In 1987, a sequence of thought from one of the shortest books of the Bible grabbed hold of me and never let me go. Bethlehem Baptist Church was in its fourth year of missions renewal when a veteran missionary serving in Mexico said to me in passing, “There is a big difference between a church that has missionaries and a church that sends missionaries.” As a young missions pastor, I drank this comment in, wanting to know more. A short time later, I read in my New American Standard Bible,
You will do well to send them on their way in a manner worthy of God. For they went out for the sake of the Name, accepting nothing from the Gentiles. Therefore we ought to support such men, that we may be fellow workers with the truth. (3 John 6–8 NASB)
On my fortieth anniversary as a pastor at Bethlehem, on August 1, 2020, Pastor John Piper prayed the commissioning prayer as my wife, Julie, and I joined the ranks of the “goers.” After helping to send some of the dearest people I know to some of the most remote places on earth, I am now one of the church’s “sent ones,” training current and future pastors in Cameroon to be both goers and senders in the greatest cause of the universe. I have been a happy sender, and now am a happy goer, backed up by a church who has sent me in a manner worthy of God.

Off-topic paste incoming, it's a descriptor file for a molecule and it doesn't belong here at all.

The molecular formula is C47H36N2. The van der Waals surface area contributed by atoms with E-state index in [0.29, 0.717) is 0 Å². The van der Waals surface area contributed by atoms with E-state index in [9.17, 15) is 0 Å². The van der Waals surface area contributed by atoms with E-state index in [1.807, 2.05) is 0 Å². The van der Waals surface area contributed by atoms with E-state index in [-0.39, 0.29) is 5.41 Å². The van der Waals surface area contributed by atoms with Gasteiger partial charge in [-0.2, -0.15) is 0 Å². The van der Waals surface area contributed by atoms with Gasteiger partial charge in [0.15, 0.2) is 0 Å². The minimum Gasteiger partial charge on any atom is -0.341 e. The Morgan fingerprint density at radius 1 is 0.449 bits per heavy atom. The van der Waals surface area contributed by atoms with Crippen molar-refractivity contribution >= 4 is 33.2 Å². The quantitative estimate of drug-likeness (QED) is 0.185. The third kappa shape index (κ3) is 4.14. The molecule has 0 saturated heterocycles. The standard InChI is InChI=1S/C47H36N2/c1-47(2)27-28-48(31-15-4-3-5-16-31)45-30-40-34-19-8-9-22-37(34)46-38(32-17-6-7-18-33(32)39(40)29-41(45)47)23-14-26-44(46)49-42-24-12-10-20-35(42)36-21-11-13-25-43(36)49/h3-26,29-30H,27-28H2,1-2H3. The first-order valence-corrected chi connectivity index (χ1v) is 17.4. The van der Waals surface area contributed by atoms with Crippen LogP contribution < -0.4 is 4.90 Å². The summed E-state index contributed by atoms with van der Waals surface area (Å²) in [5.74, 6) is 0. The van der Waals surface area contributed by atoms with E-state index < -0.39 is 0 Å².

The main point of the passage in 3 John relates to this ministry of sending. You can see it in verse 6: “You will do well to send them on their way in a manner worthy of God.” I see three important aspects of sending in this passage: (1) the value of sending, (2) the mandate of sending, and (3) the manner of sending.
Value of Sending
Sending missionaries must be valuable, because look at how happy it makes the apostle John. Some missionaries from John’s church, it seems, had visited Gaius’s church and told him of their work (3 John 7). The missionaries then returned to John’s church and testified in front of the whole congregation of Gaius’s love for them (vv. 3, 5). When John hears this testimony, a big smile fills his old-crinkled apostolic face, and he writes to Gaius. Listen to the joy and warmth of the first four verses of this neglected letter: